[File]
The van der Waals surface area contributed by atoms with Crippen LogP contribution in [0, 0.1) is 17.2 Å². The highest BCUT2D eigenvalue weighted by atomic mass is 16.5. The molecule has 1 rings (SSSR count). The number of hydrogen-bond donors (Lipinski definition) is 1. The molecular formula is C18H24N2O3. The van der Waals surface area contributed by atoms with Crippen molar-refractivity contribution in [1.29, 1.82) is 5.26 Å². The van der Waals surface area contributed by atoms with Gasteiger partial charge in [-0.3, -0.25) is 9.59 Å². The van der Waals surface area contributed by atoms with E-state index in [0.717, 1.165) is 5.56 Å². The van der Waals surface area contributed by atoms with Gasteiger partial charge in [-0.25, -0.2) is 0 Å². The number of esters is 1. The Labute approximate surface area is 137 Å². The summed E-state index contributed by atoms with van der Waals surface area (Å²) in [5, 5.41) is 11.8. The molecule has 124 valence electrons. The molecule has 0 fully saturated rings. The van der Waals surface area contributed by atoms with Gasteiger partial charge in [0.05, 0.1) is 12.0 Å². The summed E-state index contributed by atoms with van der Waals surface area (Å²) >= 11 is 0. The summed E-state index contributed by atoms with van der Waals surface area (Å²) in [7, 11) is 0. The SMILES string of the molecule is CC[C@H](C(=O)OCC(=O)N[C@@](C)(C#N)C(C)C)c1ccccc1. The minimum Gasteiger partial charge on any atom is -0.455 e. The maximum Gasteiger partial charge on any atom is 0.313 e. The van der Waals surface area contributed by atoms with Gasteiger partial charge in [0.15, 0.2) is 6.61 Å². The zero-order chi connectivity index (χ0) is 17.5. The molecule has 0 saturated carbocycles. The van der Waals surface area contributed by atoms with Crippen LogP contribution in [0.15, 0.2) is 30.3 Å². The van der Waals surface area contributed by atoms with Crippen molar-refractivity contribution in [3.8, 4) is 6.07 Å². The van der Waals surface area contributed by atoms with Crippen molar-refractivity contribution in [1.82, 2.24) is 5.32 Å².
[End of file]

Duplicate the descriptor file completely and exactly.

The van der Waals surface area contributed by atoms with Crippen LogP contribution in [0, 0.1) is 17.2 Å². The highest BCUT2D eigenvalue weighted by atomic mass is 16.5. The molecule has 1 rings (SSSR count). The number of hydrogen-bond donors (Lipinski definition) is 1. The molecular formula is C18H24N2O3. The van der Waals surface area contributed by atoms with Crippen molar-refractivity contribution in [1.29, 1.82) is 5.26 Å². The van der Waals surface area contributed by atoms with Gasteiger partial charge in [-0.3, -0.25) is 9.59 Å². The van der Waals surface area contributed by atoms with E-state index in [0.717, 1.165) is 5.56 Å². The van der Waals surface area contributed by atoms with Gasteiger partial charge in [-0.25, -0.2) is 0 Å². The number of esters is 1. The Labute approximate surface area is 137 Å². The summed E-state index contributed by atoms with van der Waals surface area (Å²) in [5, 5.41) is 11.8. The molecule has 124 valence electrons. The molecule has 0 fully saturated rings. The van der Waals surface area contributed by atoms with Gasteiger partial charge in [0.05, 0.1) is 12.0 Å². The summed E-state index contributed by atoms with van der Waals surface area (Å²) >= 11 is 0. The summed E-state index contributed by atoms with van der Waals surface area (Å²) in [7, 11) is 0. The SMILES string of the molecule is CC[C@H](C(=O)OCC(=O)N[C@@](C)(C#N)C(C)C)c1ccccc1. The minimum Gasteiger partial charge on any atom is -0.455 e. The maximum Gasteiger partial charge on any atom is 0.313 e. The van der Waals surface area contributed by atoms with Gasteiger partial charge in [0.15, 0.2) is 6.61 Å². The zero-order chi connectivity index (χ0) is 17.5. The molecule has 0 saturated carbocycles. The van der Waals surface area contributed by atoms with Crippen LogP contribution in [0.15, 0.2) is 30.3 Å². The van der Waals surface area contributed by atoms with Crippen molar-refractivity contribution in [3.8, 4) is 6.07 Å². The van der Waals surface area contributed by atoms with Crippen molar-refractivity contribution in [1.82, 2.24) is 5.32 Å².